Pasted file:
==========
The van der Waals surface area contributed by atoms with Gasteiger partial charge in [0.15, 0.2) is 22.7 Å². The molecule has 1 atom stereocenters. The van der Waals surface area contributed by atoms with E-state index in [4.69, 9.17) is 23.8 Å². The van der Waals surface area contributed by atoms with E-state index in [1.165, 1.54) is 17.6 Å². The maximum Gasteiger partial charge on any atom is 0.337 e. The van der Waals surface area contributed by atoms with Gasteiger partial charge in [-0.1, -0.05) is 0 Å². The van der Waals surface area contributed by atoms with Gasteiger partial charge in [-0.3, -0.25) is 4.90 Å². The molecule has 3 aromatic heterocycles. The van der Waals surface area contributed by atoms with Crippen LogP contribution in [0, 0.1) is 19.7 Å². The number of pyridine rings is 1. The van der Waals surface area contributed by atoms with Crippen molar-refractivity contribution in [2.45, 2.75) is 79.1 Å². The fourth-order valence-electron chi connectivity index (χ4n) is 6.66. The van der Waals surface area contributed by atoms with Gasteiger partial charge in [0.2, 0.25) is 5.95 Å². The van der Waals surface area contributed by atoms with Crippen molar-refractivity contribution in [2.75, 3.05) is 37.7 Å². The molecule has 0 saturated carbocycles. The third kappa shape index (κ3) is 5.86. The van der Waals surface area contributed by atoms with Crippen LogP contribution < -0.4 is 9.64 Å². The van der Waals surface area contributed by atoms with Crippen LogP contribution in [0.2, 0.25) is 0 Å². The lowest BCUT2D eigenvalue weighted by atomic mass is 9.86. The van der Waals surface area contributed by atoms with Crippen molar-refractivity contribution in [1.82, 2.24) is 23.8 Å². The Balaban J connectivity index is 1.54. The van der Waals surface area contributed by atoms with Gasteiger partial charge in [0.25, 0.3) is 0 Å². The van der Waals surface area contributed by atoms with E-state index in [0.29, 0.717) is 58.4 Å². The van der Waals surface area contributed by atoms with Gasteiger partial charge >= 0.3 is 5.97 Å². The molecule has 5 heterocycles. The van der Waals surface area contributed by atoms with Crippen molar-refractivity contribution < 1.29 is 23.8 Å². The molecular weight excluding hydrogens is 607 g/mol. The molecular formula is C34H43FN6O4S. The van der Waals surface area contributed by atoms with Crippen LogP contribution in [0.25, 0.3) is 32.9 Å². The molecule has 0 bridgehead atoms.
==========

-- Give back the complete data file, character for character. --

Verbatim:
The van der Waals surface area contributed by atoms with Gasteiger partial charge in [0.15, 0.2) is 22.7 Å². The molecule has 1 atom stereocenters. The van der Waals surface area contributed by atoms with E-state index in [4.69, 9.17) is 23.8 Å². The van der Waals surface area contributed by atoms with E-state index in [1.165, 1.54) is 17.6 Å². The maximum Gasteiger partial charge on any atom is 0.337 e. The van der Waals surface area contributed by atoms with Gasteiger partial charge in [-0.1, -0.05) is 0 Å². The van der Waals surface area contributed by atoms with Gasteiger partial charge in [-0.3, -0.25) is 4.90 Å². The molecule has 3 aromatic heterocycles. The van der Waals surface area contributed by atoms with Crippen LogP contribution in [0, 0.1) is 19.7 Å². The number of pyridine rings is 1. The van der Waals surface area contributed by atoms with Crippen molar-refractivity contribution in [2.45, 2.75) is 79.1 Å². The fourth-order valence-electron chi connectivity index (χ4n) is 6.66. The van der Waals surface area contributed by atoms with Gasteiger partial charge in [0.2, 0.25) is 5.95 Å². The van der Waals surface area contributed by atoms with Crippen molar-refractivity contribution in [2.75, 3.05) is 37.7 Å². The molecule has 0 saturated carbocycles. The third kappa shape index (κ3) is 5.86. The van der Waals surface area contributed by atoms with Crippen LogP contribution < -0.4 is 9.64 Å². The van der Waals surface area contributed by atoms with Crippen LogP contribution in [0.2, 0.25) is 0 Å². The lowest BCUT2D eigenvalue weighted by atomic mass is 9.86. The van der Waals surface area contributed by atoms with Crippen molar-refractivity contribution in [1.82, 2.24) is 23.8 Å². The Balaban J connectivity index is 1.54. The van der Waals surface area contributed by atoms with Gasteiger partial charge in [0.25, 0.3) is 0 Å². The van der Waals surface area contributed by atoms with E-state index in [0.29, 0.717) is 58.4 Å². The van der Waals surface area contributed by atoms with Gasteiger partial charge >= 0.3 is 5.97 Å². The molecule has 5 heterocycles. The van der Waals surface area contributed by atoms with Crippen molar-refractivity contribution < 1.29 is 23.8 Å². The molecular weight excluding hydrogens is 607 g/mol. The molecular formula is C34H43FN6O4S. The van der Waals surface area contributed by atoms with Crippen LogP contribution in [0.25, 0.3) is 32.9 Å². The molecule has 0 bridgehead atoms.